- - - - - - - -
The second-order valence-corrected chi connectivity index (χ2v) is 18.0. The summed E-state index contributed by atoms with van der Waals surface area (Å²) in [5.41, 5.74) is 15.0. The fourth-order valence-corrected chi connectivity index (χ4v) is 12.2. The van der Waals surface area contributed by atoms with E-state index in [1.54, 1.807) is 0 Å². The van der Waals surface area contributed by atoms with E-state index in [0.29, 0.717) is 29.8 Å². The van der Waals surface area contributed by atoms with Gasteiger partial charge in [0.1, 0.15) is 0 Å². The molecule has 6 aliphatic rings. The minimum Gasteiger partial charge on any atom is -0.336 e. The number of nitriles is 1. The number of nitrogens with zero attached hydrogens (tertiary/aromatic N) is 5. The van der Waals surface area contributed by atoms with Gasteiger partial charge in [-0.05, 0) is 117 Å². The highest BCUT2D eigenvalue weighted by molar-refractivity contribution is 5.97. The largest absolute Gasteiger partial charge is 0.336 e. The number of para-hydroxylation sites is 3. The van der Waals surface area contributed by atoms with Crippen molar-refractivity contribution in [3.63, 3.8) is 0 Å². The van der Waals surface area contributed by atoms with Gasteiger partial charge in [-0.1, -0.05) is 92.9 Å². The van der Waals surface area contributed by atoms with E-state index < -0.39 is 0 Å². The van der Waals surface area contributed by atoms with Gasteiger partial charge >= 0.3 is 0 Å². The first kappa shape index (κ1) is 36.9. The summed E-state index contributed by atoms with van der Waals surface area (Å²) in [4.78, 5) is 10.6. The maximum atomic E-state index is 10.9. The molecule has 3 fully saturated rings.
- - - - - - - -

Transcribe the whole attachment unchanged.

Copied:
The second-order valence-corrected chi connectivity index (χ2v) is 18.0. The summed E-state index contributed by atoms with van der Waals surface area (Å²) in [5.41, 5.74) is 15.0. The fourth-order valence-corrected chi connectivity index (χ4v) is 12.2. The van der Waals surface area contributed by atoms with E-state index in [1.54, 1.807) is 0 Å². The van der Waals surface area contributed by atoms with E-state index in [0.29, 0.717) is 29.8 Å². The van der Waals surface area contributed by atoms with Gasteiger partial charge in [0.1, 0.15) is 0 Å². The molecule has 6 aliphatic rings. The minimum Gasteiger partial charge on any atom is -0.336 e. The number of nitriles is 1. The number of nitrogens with zero attached hydrogens (tertiary/aromatic N) is 5. The van der Waals surface area contributed by atoms with Gasteiger partial charge in [-0.05, 0) is 117 Å². The highest BCUT2D eigenvalue weighted by molar-refractivity contribution is 5.97. The largest absolute Gasteiger partial charge is 0.336 e. The number of para-hydroxylation sites is 3. The van der Waals surface area contributed by atoms with Crippen molar-refractivity contribution in [3.63, 3.8) is 0 Å². The van der Waals surface area contributed by atoms with Gasteiger partial charge in [-0.1, -0.05) is 92.9 Å². The van der Waals surface area contributed by atoms with E-state index < -0.39 is 0 Å². The van der Waals surface area contributed by atoms with Gasteiger partial charge >= 0.3 is 0 Å². The first kappa shape index (κ1) is 36.9. The summed E-state index contributed by atoms with van der Waals surface area (Å²) in [4.78, 5) is 10.6. The maximum atomic E-state index is 10.9. The molecule has 3 fully saturated rings.